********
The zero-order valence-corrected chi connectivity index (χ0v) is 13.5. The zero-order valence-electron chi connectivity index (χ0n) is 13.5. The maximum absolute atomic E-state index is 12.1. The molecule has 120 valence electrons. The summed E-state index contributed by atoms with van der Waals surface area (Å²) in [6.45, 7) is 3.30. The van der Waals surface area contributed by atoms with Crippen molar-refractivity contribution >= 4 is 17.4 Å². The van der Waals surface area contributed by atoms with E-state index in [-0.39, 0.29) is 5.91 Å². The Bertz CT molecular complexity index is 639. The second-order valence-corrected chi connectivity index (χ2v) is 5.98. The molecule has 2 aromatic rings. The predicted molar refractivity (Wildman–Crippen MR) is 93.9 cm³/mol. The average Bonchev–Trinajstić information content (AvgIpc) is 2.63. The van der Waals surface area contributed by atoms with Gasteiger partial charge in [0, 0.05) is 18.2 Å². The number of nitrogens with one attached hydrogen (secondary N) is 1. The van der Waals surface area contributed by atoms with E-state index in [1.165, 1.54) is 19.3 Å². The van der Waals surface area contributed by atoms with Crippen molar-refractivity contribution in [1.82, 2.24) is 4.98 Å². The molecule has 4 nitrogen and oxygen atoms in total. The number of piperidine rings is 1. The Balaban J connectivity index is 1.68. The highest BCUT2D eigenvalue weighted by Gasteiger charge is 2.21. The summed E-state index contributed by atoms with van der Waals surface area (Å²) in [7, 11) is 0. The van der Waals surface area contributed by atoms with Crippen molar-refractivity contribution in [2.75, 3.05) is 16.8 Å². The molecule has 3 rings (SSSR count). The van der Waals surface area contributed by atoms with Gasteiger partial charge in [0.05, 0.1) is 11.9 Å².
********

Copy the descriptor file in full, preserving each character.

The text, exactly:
The zero-order valence-corrected chi connectivity index (χ0v) is 13.5. The zero-order valence-electron chi connectivity index (χ0n) is 13.5. The maximum absolute atomic E-state index is 12.1. The molecule has 120 valence electrons. The summed E-state index contributed by atoms with van der Waals surface area (Å²) in [6.45, 7) is 3.30. The van der Waals surface area contributed by atoms with Crippen molar-refractivity contribution >= 4 is 17.4 Å². The van der Waals surface area contributed by atoms with E-state index in [-0.39, 0.29) is 5.91 Å². The Bertz CT molecular complexity index is 639. The second-order valence-corrected chi connectivity index (χ2v) is 5.98. The molecule has 2 aromatic rings. The predicted molar refractivity (Wildman–Crippen MR) is 93.9 cm³/mol. The average Bonchev–Trinajstić information content (AvgIpc) is 2.63. The van der Waals surface area contributed by atoms with Gasteiger partial charge in [0, 0.05) is 18.2 Å². The number of nitrogens with one attached hydrogen (secondary N) is 1. The van der Waals surface area contributed by atoms with E-state index in [1.165, 1.54) is 19.3 Å². The van der Waals surface area contributed by atoms with Crippen molar-refractivity contribution in [1.82, 2.24) is 4.98 Å². The molecule has 4 nitrogen and oxygen atoms in total. The number of piperidine rings is 1. The Balaban J connectivity index is 1.68. The highest BCUT2D eigenvalue weighted by Gasteiger charge is 2.21. The summed E-state index contributed by atoms with van der Waals surface area (Å²) in [7, 11) is 0. The van der Waals surface area contributed by atoms with Crippen molar-refractivity contribution in [2.75, 3.05) is 16.8 Å². The molecule has 3 rings (SSSR count). The van der Waals surface area contributed by atoms with Gasteiger partial charge in [0.05, 0.1) is 11.9 Å².